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All Aboard the VIA Rail

Waiting at Toronto’s Union Station to board the VIA Rail train, I notice that I don’t quite seem to fit in. The big bulk of passengers is made up of retirees planning to enjoy each others company and gourmet three-course meals while patiently watching the world roll by. Elderly couples sip champagne and laugh together as they ask Laura the service manager about boarding, meal times and what stops are going to be made.

And then there is me, furiously typing away on my laptop, trying to get the most out of my last remaining minutes of internet and wondering about cabin fever and how exactly I’ll pass the time on a three day train trip. While the VIA Rail fares are admittedly not the cheapest, the younger generation is notably absent in the waiting hall. I suspect the cause only partly being the cost, but mostly the long days without cell reception and the notable lack of entertainment that does not include board games and pretty scenery.

A passenger crossing Canada with VIA Rail on the Canadian takes photos of the fall colours and the landscape.

VIA Rail train in Winnipeg

The Train Journey of a Lifetime

After dabbling in some longer train rides across Europe and Asia, I have decided to hop on what is commonly described as one of the greatest train journeys in the world: crossing Canada aboard the stainless-steel wagons making up The Canadian. If there’s one trip that will make you feel the sheer diversity and size of Canada, it is this one. On the VIA Rail, the journey is the destination and people join not only to experience the worlds second largest country, but also to escape from anonymous, rushed airports, the lack of space and crappy meals in tin foil. The train and the journey it makes are famous, passing through the dense trembling aspen forests and clear ponds of the Canadian Shield, the endless flat prairies of Saskatchewan, Manitoba and Alberta, the tall grey peaks of the Rocky Mountains and eventually making its way across British Columbia to Vancouver and the coast. Alas, I would get out in Edmonton before heading into the mountains, but the three day journey from Toronto to Edmonton would give me a great insight into what a multi-day train ride through Canada is like.

When boarding time comes around, friendly staff help me find my cabin and after I have dropped off my heavy camera bag, I immediately go on an exploratory walk through the endless seeming line of cars. I pass through luxurious sleeper cabins, restaurant cars, kitchen cars, cars with fold down seating for the budget travelers and eventually end up in one of the panorama cars just as we are pulling out of the station. While I watch the lights of the big city and the CN Tower fade into the distance, I join the other passengers with a glass of champagne. We laugh when the stench of a skunk hits our nostrils and we guess how many we will smell between here and the end of our trip.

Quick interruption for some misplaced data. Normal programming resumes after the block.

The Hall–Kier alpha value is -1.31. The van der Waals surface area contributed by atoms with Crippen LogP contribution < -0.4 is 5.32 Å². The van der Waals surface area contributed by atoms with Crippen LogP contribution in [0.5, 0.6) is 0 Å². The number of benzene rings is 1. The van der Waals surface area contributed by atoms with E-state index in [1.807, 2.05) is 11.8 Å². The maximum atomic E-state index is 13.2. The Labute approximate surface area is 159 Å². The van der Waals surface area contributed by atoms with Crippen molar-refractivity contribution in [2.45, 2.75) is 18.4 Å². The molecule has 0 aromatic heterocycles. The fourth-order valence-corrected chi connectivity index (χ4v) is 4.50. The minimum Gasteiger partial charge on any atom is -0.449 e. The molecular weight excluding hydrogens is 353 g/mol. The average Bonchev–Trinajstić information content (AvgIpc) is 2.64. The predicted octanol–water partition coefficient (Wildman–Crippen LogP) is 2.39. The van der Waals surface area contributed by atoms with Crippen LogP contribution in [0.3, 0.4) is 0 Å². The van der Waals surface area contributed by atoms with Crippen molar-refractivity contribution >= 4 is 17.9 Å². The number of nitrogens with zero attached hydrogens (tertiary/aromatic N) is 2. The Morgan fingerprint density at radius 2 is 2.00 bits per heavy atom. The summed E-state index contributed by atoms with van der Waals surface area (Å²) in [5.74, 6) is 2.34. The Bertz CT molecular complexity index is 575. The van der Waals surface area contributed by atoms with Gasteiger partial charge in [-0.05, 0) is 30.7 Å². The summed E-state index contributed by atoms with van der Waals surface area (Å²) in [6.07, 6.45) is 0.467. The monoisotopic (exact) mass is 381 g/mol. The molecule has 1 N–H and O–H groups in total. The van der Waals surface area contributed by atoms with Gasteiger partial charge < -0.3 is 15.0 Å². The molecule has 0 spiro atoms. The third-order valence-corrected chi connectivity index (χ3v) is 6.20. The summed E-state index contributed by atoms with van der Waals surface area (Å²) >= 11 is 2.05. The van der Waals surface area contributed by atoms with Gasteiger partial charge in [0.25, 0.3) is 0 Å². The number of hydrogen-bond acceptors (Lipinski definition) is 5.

Fall colours in the Canadian Shield as seen from the VIA Rail train ride across Canada

Passengers on the VIA Rail enjoying the train ride across Canada in the end panorama car.

Eventually I wander back to my cabin, smiling at the little chocolate left on my pillow and opening the faucets, peeking into the toilet stall and turning on the fan. I marvel at how comfortable and cozy the VIA Rail accommodation is, despite being small and the constant rattling groans of the metal.

I wake up to a blur of trees outside of my window, with the sun just rising behind them. The fall colours are in full display and bright orange trembling aspens compete with deep red maple trees and the yellow of larches. Once in a while a lake with picturesque cabins along the shore pops up among the rolling hills and whizzes past. Towns with dirt roads and piles of firewood out front can be seen as well, but they are few and far between. Ever the geographer, my travel partner Brendan informs me that the Canadian Shield is a mineral belt. Due to the rocky surface, population is sparce, but mining seems to be pretty popular.

The Canadian: a Social Train

We head off to breakfast, where we are immediately seated at a table with a woman in her sixties. After the introductions are over, the usual questions are asked: Where are you from? And where are you heading? We find out over enormous servings of eggs, bacon, fruit and yoghurt that she is from Ottawa and taking the train to visit her daughter in Vancouver. Since she has never been to the Rockies, she’s getting off the train for a few days in Jasper. Brendan, who spent his university years tour guiding in the area, gives tips on what to do and see.

Meal aboard the VIA Rail train across Canada - passengers have a choice between four dishes.